The federal budget is an important part of the economy in any country; and, as the Deficit in the United States grows, it is more important to maximum employment, production, and purchasing power. The current deficit as a percentage of GDP is near 11% which is the highest since the 1940s during WWII. The government debt is will rise even higher with the recent health care bill which brings unrealistic spending and tax increases.
America’s economy is drawing near to fiscal train wreck.One article by Holtz-Eakin states that, within the next 30 years, the 20% of GDP dedicated to federal expenditure could increase to 30 or 40% of GDP. The conditions do not seem to have any improvement in the near future, and the federal deficit will only increase with the recent government’s health care bill. The results of a widening deficit are increased demands from foreign investors and the reduction of the value of the U. S.
dollar. The consistent increase in the deficit could greatly drive up interest rates and eventually cause lenders to lose trust in the United States.As the world loses faith in the strength of the dollar, government bankruptcy, economic chaos, and the collapse of the west as an economic power could be at hand. However, in reaction to these bleak times, the Obama administration created the bipartisan National Commission on Fiscal Responsibility and Reform to attend to our nation's fiscal challenges. The Commission was created to compose policies to improve the fiscal situation in the immediate tenure and to reach fiscal sustainability over the long run.
One main goal of the commission is to cap revenue at 21% of GDP and get spending below 22% and eventually to 21%. Various other goals of the Commission include: Reduce the deficit to 2. 3% of GDP by 2015, achieve nearly $4 trillion in deficit reduction through 2020, and stabilize debt by 2014 and reduce debt to 60% of GDP by 2023 and 40% by 2035. The Commission will propose recommendations designed to balance the budget, excluding interest payments on the debt, by 2015. The Commission has a tentative plan composed of six parts that promote economic growth.First, there are already measures being taken to cut some government spending; discretionary spending cuts will end wasteful programs and ease government operations.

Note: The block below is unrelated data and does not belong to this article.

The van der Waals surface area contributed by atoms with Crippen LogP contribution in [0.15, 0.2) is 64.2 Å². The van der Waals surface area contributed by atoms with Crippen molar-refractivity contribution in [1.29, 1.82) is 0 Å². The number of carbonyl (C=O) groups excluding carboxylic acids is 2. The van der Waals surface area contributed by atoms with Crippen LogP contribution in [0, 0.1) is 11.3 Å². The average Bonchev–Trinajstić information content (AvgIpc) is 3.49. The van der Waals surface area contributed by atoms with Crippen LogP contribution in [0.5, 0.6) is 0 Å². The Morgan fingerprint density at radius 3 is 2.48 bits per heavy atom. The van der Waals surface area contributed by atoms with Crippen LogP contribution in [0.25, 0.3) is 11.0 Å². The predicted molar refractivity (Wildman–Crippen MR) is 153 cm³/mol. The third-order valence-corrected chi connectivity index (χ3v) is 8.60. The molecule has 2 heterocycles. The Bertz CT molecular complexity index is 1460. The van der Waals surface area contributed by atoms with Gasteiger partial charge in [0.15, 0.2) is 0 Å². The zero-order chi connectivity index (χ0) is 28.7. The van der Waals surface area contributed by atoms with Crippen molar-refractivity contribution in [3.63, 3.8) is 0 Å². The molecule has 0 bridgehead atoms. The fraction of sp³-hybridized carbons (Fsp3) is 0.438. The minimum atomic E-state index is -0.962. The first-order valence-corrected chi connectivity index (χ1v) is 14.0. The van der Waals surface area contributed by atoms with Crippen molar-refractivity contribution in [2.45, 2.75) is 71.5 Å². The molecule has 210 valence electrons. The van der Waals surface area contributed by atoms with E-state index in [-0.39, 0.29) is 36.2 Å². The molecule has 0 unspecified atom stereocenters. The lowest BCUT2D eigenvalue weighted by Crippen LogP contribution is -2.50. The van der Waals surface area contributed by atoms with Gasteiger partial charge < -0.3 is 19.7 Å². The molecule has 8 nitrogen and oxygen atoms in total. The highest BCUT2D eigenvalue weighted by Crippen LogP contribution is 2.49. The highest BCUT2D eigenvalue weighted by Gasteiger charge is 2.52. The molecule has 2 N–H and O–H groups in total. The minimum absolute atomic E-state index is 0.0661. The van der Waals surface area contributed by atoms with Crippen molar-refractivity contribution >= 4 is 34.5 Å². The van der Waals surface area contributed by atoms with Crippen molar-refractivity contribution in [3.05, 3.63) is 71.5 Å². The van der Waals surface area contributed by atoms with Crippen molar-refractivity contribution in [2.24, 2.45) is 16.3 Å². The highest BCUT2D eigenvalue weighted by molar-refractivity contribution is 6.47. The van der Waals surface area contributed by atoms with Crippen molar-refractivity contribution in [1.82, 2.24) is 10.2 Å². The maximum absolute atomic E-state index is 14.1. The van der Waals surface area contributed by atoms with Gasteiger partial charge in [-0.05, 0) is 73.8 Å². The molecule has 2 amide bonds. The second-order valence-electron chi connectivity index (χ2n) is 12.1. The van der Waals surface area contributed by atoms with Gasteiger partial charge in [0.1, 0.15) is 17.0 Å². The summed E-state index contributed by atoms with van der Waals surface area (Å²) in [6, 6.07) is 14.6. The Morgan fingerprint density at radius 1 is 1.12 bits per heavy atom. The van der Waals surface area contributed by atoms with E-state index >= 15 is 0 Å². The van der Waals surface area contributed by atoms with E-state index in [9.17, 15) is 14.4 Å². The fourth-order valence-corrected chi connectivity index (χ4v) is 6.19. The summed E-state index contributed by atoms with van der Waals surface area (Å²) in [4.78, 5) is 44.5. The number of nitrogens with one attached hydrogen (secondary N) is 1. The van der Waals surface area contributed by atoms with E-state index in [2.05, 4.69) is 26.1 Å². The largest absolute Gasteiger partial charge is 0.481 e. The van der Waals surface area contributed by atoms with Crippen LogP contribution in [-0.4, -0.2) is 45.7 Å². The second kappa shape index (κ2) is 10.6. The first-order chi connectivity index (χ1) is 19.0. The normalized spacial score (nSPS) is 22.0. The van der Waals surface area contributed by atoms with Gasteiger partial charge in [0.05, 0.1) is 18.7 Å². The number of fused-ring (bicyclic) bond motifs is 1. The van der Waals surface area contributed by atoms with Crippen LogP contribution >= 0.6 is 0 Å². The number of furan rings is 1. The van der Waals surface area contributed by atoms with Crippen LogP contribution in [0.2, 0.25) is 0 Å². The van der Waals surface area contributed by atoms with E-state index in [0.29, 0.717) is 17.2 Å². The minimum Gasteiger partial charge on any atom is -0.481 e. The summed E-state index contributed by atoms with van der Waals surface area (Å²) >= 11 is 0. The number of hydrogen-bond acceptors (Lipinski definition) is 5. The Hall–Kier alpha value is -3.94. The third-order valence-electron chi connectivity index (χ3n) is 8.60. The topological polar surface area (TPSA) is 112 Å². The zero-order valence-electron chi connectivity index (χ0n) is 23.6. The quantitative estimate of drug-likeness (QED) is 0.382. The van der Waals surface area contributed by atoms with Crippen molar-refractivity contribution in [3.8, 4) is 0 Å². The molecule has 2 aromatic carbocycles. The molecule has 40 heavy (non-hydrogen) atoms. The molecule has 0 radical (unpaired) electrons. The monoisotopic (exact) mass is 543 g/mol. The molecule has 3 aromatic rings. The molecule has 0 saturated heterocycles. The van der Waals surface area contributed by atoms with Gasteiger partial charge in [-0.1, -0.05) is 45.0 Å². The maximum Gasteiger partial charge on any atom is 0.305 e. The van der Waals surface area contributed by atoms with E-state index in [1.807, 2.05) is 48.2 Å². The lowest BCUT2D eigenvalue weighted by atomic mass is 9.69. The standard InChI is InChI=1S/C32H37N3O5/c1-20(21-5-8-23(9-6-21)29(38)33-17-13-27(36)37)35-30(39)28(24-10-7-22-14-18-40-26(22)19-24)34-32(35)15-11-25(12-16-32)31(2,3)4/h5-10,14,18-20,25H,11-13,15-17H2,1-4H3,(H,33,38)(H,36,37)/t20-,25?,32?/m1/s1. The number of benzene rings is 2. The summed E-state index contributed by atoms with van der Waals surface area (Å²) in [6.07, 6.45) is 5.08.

Second, comprehensive tax reform will be sought by reducing rates, reducing expenditures, and reforming corporate taxes. Third, health care cost containment will be prioritized as the new health care bill becomes enacted, to relieve some of the pressure caused by the rising costs. Fourth, mandatory savings will include squeezing agriculture subsidies, military retirement systems, and student loan programs.Fifth, social security reforms will ensure long-term solvency, reduce poverty, and restructure social security. Finally, the sixth step is process changes which will reform the budget process to make certain the debt level remains on a secure path, control spending, and wipe out tax discrepancies.
The Commission shall propose these recommendations that meaningfully improve the long-run fiscal outlook. Incrementally, the Commission will seek to institute changes to address the growth of entitlement spending and the poor percentage levels of outlays, revenue, the deficit, and the overall debt of the Federal Government.A good model of a positively stimulating economic plan for the Obama administration is the Clinton-Greenspan policy of the late 1990s which also faced a record-high deficit in 1992. The Obama administration should attempt to reproduce this historical model which resulted in a mixture of liquidity, budget surpluses, and low interest rates. Clinton’s administration had the goals of establishing fiscal discipline, eliminating the budget deficit, keeping interest rates low, and spurring private-sector investment.However, historically it seems that Obama’s administration is closer to following the Reagan-Volcker policy of the early 1980s.
The Obama administration must to move away from this strategy which ended with a mix of large deficits and high interest rates. If the Obama administration follows the Commission’s seemingly water-tight plan with dedication, the result will have a positive effect on the nation. It should bring similar results as many of Clinton-Greenspan’s tight budgeting policies which led the Federal Reserve and the United States in economic success for almost a decade.